Published on 17 Oct 2016
Check out http://audible.com/thegreatwar for a free trial and a free audiobook from the great selection that Audible has to offer.
This episodes contains images that are orphaned works for which the copyright holder is not known.
The Battle for Lake Tanganyika in German East Africa was one of the most bizarre battles of World War 1. It only really started once the Royal Navy had carried two boats through the jungle and the mountains from Capetown. Their names: Mimi and Toutou. Their commander: Geoffrey Spicer-Simson, probably the weirdest high ranking officer in the entire war.
October 18, 2016
October 16, 2016
Published on 15 Oct 2016
Indy is answering your questions about the First World War again. This time we talk about:
– soldiers wearing glasses
– the different industrial centres of the major nations
– generals leading from the frontline and from the rear
October 14, 2016
Published on Oct 13, 2016
While the 7th Battle of the Isonzo River was still raging, Italian chief of staff Luigi Cadorna was already planning the 8th. The war of attrition was going in his favour even though the Italian losses began to mount too. But how long could Austria-Hungary keep up against the constant pressure?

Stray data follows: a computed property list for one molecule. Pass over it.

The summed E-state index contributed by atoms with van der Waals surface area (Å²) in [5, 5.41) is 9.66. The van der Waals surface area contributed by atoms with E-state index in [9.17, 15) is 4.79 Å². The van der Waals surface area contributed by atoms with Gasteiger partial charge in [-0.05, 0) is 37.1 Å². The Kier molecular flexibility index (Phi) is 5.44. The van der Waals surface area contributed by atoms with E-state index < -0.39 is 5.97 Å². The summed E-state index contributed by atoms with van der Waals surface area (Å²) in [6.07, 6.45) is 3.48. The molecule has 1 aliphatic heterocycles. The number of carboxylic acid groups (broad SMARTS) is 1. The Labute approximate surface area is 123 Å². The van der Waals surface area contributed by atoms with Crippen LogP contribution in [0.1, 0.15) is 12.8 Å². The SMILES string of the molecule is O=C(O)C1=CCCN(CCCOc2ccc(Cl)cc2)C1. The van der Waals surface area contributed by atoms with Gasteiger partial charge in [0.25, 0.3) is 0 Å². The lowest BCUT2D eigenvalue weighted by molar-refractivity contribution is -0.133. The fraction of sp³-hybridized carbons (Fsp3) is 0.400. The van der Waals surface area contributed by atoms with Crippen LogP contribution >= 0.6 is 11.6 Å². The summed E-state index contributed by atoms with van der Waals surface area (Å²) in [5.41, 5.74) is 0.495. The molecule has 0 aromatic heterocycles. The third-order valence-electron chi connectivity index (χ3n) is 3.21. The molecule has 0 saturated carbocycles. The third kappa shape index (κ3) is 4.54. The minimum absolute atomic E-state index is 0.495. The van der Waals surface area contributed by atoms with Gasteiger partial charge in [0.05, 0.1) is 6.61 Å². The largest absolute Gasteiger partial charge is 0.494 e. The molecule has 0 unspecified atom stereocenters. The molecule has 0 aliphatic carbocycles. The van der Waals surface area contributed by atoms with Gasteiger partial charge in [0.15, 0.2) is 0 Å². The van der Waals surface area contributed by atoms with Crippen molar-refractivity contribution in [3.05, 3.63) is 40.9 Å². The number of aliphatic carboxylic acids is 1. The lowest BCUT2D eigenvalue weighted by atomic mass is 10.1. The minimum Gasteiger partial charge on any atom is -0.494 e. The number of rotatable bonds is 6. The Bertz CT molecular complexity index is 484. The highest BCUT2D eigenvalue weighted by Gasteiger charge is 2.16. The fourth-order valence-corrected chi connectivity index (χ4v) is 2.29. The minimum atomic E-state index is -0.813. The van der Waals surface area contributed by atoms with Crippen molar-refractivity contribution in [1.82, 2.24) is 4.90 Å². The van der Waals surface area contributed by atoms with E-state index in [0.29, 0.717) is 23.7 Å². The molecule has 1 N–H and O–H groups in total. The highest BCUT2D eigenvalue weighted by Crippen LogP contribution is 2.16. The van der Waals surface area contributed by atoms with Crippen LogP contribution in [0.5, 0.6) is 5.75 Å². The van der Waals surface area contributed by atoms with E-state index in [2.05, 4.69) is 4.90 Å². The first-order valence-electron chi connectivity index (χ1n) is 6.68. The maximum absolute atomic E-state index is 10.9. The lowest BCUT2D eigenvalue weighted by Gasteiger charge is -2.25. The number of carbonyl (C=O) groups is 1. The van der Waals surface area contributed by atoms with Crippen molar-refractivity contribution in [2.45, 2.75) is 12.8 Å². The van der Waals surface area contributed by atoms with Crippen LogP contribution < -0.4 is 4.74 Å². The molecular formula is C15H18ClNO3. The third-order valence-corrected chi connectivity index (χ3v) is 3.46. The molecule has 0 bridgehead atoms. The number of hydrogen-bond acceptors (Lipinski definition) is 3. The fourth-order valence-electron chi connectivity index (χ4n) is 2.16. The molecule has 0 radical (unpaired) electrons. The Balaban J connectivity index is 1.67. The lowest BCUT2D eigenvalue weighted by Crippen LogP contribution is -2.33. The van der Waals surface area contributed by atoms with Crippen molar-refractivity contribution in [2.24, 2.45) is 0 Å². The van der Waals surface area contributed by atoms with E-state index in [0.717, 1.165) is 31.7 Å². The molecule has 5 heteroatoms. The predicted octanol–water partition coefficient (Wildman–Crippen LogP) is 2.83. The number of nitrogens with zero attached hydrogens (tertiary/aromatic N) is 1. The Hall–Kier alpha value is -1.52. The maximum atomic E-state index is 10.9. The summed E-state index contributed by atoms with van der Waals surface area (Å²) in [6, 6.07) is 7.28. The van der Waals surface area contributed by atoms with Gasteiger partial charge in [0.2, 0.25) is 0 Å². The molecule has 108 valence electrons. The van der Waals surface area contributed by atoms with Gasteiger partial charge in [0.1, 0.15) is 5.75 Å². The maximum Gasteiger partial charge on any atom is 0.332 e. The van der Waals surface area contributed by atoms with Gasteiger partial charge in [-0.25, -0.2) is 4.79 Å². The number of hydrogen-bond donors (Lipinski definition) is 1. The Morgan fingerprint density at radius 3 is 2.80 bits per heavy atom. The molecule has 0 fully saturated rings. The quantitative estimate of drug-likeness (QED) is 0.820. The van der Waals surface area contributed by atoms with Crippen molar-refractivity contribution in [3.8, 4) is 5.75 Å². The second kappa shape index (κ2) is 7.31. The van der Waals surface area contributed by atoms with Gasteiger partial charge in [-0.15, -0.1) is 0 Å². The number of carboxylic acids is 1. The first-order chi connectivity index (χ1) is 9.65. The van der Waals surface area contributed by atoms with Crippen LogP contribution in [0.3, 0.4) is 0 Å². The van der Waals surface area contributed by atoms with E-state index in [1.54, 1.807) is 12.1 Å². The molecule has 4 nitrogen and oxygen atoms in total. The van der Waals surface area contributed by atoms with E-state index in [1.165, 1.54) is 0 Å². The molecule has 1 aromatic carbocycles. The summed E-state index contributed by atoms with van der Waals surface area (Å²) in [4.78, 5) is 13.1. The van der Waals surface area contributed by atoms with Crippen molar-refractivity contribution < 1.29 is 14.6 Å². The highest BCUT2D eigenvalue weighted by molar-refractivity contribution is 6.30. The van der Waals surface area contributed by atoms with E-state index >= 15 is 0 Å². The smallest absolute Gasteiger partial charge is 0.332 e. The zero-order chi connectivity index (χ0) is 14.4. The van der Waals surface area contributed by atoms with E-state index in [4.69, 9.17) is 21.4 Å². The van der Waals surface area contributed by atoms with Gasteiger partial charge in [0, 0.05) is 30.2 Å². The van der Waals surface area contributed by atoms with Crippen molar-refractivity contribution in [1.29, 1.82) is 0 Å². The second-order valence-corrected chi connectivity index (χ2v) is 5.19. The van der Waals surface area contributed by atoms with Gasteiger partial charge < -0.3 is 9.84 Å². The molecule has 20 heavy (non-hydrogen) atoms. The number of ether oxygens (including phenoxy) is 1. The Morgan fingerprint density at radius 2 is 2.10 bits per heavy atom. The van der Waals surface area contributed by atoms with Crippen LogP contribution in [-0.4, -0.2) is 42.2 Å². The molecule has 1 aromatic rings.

October 11, 2016
Published on 10 Oct 2016
One of Indy’s favourite historical characters is actually King Zog of Albania. History’s heaviest smoker and probably the only monarch to pull out his gun and shoot at his own assassins. But King Zog is not the only reason why the story of Albania before and during World War 1 is so fascinating and complicated.
October 9, 2016
Published on 8 Oct 2016
In another exiting episode of Out Of The Ether, Indy reads a great comment by a Russian fan about the situation of Chinese workers in Russia.
October 7, 2016
Published on 6 Oct 2016
Even though his troops are drowning in mud, Douglas Haig is still sketching grandiose plans for the breakthrough at the Somme. At the same time, the German Ambassador is recalled from Constantinople because he spoke out against the Armenian Genocide and with a clever offensive the Romanians harass August von Mackensen on the new Romanian Front.